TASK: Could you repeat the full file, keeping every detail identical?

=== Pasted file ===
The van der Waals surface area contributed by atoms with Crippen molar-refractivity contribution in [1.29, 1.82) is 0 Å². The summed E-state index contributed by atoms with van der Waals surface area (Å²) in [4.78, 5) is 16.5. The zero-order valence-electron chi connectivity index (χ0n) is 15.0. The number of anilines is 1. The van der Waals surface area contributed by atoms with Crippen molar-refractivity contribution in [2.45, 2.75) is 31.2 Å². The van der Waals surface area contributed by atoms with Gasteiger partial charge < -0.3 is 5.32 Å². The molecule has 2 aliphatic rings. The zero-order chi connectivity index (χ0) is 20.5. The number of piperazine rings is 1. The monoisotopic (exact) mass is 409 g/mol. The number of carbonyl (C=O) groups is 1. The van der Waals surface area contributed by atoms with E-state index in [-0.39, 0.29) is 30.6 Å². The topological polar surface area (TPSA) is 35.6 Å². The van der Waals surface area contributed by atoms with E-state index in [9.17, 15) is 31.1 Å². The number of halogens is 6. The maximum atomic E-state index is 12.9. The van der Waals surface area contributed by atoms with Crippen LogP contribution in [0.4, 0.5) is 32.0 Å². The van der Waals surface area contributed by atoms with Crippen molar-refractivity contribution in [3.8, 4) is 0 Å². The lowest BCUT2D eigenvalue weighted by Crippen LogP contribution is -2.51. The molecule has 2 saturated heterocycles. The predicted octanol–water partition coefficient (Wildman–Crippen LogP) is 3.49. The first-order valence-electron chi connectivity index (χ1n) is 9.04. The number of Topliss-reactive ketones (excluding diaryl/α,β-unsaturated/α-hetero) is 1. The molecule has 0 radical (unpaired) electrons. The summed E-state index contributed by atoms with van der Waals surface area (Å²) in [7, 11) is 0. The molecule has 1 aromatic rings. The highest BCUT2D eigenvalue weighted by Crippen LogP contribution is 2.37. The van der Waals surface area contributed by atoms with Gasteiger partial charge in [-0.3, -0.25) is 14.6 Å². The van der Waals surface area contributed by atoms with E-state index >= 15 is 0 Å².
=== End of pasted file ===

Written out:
The van der Waals surface area contributed by atoms with Crippen molar-refractivity contribution in [1.29, 1.82) is 0 Å². The summed E-state index contributed by atoms with van der Waals surface area (Å²) in [4.78, 5) is 16.5. The zero-order valence-electron chi connectivity index (χ0n) is 15.0. The number of anilines is 1. The van der Waals surface area contributed by atoms with Crippen molar-refractivity contribution in [2.45, 2.75) is 31.2 Å². The van der Waals surface area contributed by atoms with Gasteiger partial charge < -0.3 is 5.32 Å². The molecule has 2 aliphatic rings. The zero-order chi connectivity index (χ0) is 20.5. The number of piperazine rings is 1. The monoisotopic (exact) mass is 409 g/mol. The number of carbonyl (C=O) groups is 1. The van der Waals surface area contributed by atoms with E-state index in [-0.39, 0.29) is 30.6 Å². The topological polar surface area (TPSA) is 35.6 Å². The van der Waals surface area contributed by atoms with E-state index in [9.17, 15) is 31.1 Å². The number of halogens is 6. The maximum atomic E-state index is 12.9. The van der Waals surface area contributed by atoms with Crippen LogP contribution in [0.4, 0.5) is 32.0 Å². The van der Waals surface area contributed by atoms with Crippen molar-refractivity contribution in [3.8, 4) is 0 Å². The lowest BCUT2D eigenvalue weighted by Crippen LogP contribution is -2.51. The molecule has 2 saturated heterocycles. The predicted octanol–water partition coefficient (Wildman–Crippen LogP) is 3.49. The first-order valence-electron chi connectivity index (χ1n) is 9.04. The number of Topliss-reactive ketones (excluding diaryl/α,β-unsaturated/α-hetero) is 1. The molecule has 0 radical (unpaired) electrons. The summed E-state index contributed by atoms with van der Waals surface area (Å²) in [7, 11) is 0. The molecule has 1 aromatic rings. The highest BCUT2D eigenvalue weighted by Crippen LogP contribution is 2.37. The van der Waals surface area contributed by atoms with Gasteiger partial charge in [-0.3, -0.25) is 14.6 Å². The van der Waals surface area contributed by atoms with E-state index >= 15 is 0 Å².